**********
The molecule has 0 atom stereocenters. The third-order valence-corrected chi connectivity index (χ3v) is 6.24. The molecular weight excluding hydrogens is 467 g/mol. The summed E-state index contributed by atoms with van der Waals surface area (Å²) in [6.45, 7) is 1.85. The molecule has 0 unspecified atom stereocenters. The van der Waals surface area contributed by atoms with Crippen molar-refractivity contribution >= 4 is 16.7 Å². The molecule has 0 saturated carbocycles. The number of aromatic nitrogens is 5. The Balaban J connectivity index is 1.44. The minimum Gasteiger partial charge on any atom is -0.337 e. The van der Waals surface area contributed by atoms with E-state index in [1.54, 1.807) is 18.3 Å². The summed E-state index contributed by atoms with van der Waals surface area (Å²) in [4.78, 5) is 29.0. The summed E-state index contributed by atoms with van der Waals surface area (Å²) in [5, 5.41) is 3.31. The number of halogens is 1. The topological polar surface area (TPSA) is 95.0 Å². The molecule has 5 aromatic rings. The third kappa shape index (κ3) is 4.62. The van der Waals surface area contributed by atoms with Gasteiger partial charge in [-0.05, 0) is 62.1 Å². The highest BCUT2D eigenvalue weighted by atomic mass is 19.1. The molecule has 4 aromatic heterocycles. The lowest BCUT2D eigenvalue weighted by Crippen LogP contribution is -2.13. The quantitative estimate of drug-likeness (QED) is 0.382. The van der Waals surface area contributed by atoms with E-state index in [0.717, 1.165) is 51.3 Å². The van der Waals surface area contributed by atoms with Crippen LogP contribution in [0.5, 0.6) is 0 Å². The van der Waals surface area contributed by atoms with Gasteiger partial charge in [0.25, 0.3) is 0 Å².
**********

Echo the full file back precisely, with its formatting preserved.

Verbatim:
The molecule has 0 atom stereocenters. The third-order valence-corrected chi connectivity index (χ3v) is 6.24. The molecular weight excluding hydrogens is 467 g/mol. The summed E-state index contributed by atoms with van der Waals surface area (Å²) in [6.45, 7) is 1.85. The molecule has 0 unspecified atom stereocenters. The van der Waals surface area contributed by atoms with Crippen molar-refractivity contribution >= 4 is 16.7 Å². The molecule has 0 saturated carbocycles. The number of aromatic nitrogens is 5. The Balaban J connectivity index is 1.44. The minimum Gasteiger partial charge on any atom is -0.337 e. The van der Waals surface area contributed by atoms with E-state index in [1.54, 1.807) is 18.3 Å². The summed E-state index contributed by atoms with van der Waals surface area (Å²) in [4.78, 5) is 29.0. The summed E-state index contributed by atoms with van der Waals surface area (Å²) in [5, 5.41) is 3.31. The number of halogens is 1. The topological polar surface area (TPSA) is 95.0 Å². The molecule has 5 aromatic rings. The third kappa shape index (κ3) is 4.62. The van der Waals surface area contributed by atoms with Gasteiger partial charge in [-0.05, 0) is 62.1 Å². The highest BCUT2D eigenvalue weighted by atomic mass is 19.1. The molecule has 4 aromatic heterocycles. The lowest BCUT2D eigenvalue weighted by Crippen LogP contribution is -2.13. The quantitative estimate of drug-likeness (QED) is 0.382. The van der Waals surface area contributed by atoms with E-state index in [0.717, 1.165) is 51.3 Å². The van der Waals surface area contributed by atoms with Crippen LogP contribution in [0.5, 0.6) is 0 Å². The van der Waals surface area contributed by atoms with Gasteiger partial charge in [0.25, 0.3) is 0 Å².